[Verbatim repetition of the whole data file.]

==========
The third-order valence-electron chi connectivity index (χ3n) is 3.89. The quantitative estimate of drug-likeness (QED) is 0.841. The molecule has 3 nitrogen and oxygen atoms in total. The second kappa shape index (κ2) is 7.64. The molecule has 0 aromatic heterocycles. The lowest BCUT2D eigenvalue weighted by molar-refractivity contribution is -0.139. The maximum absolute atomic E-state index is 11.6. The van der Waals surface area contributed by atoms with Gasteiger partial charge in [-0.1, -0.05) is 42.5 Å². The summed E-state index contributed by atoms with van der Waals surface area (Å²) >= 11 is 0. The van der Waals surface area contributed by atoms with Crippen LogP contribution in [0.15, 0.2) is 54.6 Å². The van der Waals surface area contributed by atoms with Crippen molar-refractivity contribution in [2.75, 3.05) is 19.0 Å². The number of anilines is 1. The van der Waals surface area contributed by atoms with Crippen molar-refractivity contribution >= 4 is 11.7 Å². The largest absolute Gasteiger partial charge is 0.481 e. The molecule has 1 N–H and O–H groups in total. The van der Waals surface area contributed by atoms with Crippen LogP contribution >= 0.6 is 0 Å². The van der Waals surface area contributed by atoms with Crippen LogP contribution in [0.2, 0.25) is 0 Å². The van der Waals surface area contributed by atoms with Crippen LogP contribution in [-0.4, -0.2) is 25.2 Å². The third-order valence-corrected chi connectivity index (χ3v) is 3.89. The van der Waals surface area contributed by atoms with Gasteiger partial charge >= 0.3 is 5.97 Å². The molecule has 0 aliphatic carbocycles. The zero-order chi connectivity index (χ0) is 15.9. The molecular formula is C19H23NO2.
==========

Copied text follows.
The third-order valence-electron chi connectivity index (χ3n) is 3.89. The quantitative estimate of drug-likeness (QED) is 0.841. The molecule has 3 nitrogen and oxygen atoms in total. The second kappa shape index (κ2) is 7.64. The molecule has 0 aromatic heterocycles. The lowest BCUT2D eigenvalue weighted by molar-refractivity contribution is -0.139. The maximum absolute atomic E-state index is 11.6. The van der Waals surface area contributed by atoms with Gasteiger partial charge in [-0.1, -0.05) is 42.5 Å². The summed E-state index contributed by atoms with van der Waals surface area (Å²) >= 11 is 0. The van der Waals surface area contributed by atoms with Crippen LogP contribution in [0.15, 0.2) is 54.6 Å². The van der Waals surface area contributed by atoms with Crippen molar-refractivity contribution in [2.75, 3.05) is 19.0 Å². The number of anilines is 1. The van der Waals surface area contributed by atoms with Crippen molar-refractivity contribution >= 4 is 11.7 Å². The largest absolute Gasteiger partial charge is 0.481 e. The molecule has 1 N–H and O–H groups in total. The van der Waals surface area contributed by atoms with Crippen LogP contribution >= 0.6 is 0 Å². The van der Waals surface area contributed by atoms with Crippen LogP contribution in [0.2, 0.25) is 0 Å². The van der Waals surface area contributed by atoms with Crippen LogP contribution in [-0.4, -0.2) is 25.2 Å². The third-order valence-corrected chi connectivity index (χ3v) is 3.89. The van der Waals surface area contributed by atoms with Gasteiger partial charge >= 0.3 is 5.97 Å². The molecule has 0 aliphatic carbocycles. The zero-order chi connectivity index (χ0) is 15.9. The molecular formula is C19H23NO2.